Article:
From here your fighter can choose to intervene on the Rogues behalf, speak to the constable, and serve as a character witness at Jack's Trial or even go as far as to consider the constable to release Jack, stating that there's no lawful reason to hold someone that had an alibi at the time of the robbery.

This accomplishes many things:

  1. It gets the characters involved in the backstory of other players sitting at the table by adding characters which have relationships via worldbuilding.
  2. By giving the characters a link to both one another and to the world it incorporates them into a world that they feel is alive, and consists of characters other than themselves.
  3. It gives the characters a contact with which they can create communications and future roleplaying opportunities with, which could lead to campaign starters.
  • \$\begingroup\$ +1, I've had this work before. One of my players indicated that their character was friends with an NPC in the campaign guide. Later, another player indicated that his character was a monk-assassin, but needed a reason to be in town with everybody else. I gave him a list of assassination targets. First on the list: the NPC. This caused months worth of dramatic tension, and we're still working through the aftermath of the successful assassination (while impersonating the other character, no less). \$\endgroup\$
    – DCShannon
    Jul 21, 2015 at 0:48

I tend to allow the players to make whatever characters they want. I then try to find ties (with the players help) within the group to make them somehow know each other or make their backgrounds intertwined. I must admit the system I play makes this fairly easy (edge of the empire).

Once the game starts the best thing you can do to tie everyone together is to put them in a situation where they have to start out working together. (Aka in medias res). Start the game in progress don't let them not join the party because the initial meeting didn't go so well. Usually this is done by they are being chased by someone or they are walking into a social encounter of some kind a. ie: The players are meeting with a shady smuggler trying to lower the price he is going to pay them for a job they are about to do.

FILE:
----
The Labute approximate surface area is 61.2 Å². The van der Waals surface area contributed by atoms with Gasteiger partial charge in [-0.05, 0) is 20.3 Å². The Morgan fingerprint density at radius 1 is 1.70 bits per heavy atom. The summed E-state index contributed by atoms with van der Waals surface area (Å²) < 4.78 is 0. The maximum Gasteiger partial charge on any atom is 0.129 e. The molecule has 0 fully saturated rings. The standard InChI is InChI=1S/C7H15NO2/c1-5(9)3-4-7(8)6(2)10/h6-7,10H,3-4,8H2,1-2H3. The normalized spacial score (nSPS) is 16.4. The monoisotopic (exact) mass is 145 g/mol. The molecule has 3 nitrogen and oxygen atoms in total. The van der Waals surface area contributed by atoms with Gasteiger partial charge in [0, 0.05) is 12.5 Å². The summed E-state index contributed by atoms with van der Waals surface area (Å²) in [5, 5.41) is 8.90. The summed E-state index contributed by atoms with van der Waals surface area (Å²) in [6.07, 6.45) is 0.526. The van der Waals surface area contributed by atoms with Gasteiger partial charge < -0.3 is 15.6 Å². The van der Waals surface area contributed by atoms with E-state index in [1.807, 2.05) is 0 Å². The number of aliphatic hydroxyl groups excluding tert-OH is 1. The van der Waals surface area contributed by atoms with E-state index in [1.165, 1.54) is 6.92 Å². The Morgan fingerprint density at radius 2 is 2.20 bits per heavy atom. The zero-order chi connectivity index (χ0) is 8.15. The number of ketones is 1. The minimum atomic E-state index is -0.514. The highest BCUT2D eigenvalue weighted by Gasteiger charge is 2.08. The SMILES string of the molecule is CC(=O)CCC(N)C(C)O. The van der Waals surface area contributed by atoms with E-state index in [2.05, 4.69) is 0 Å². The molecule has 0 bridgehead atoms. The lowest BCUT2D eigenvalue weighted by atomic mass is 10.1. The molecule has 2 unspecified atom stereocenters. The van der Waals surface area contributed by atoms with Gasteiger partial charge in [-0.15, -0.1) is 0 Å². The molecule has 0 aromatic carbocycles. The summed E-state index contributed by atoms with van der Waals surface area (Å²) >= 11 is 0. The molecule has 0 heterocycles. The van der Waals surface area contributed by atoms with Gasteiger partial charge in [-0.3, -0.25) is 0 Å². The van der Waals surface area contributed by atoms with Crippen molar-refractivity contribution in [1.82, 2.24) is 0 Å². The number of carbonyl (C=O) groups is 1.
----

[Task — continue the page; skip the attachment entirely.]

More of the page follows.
If you watch a lot of series TV you will indefinitely notice this happens a lot. Watch some episodes of Star Wars: Rebels. Usually the best of these shows start out with the action already going on. Start off the episode they are being chased by tie fighters or they are in the middle of a job stealing crates from a imperial depot.

You just need to let them know what is going on at the start and boom they are there.


Isolation breeds isolation

I've had players create characters (with backgrounds) completely secretly from each other with the hopes of allowing the character interaction to be heavily role-played at the table. Didn't work because of very incompatible characters.

That's a big part of your problem right there. You gave them tunnel-vision on their character. If your players aren't motivated by interpersonal curiosity (nosiness), then they will not enjoy delving into each others' backstories. It likely won't even occur to them. You'll need to do the opposite of this if you want to engage them.

You need a session 0. What I've found helpful is to get everyone together before the game and go over the world, discuss the setting, get a vibe on what they want out of the game. When you have them make characters, get each one to to connect to two others in their history. Make two positive past interactions and one (not too severe) negative interaction. Ensure that they have goals in common and that they agree to err on the side of cooperating with each other and with the plot, and not inflict 'my guy' syndrome on the whole table.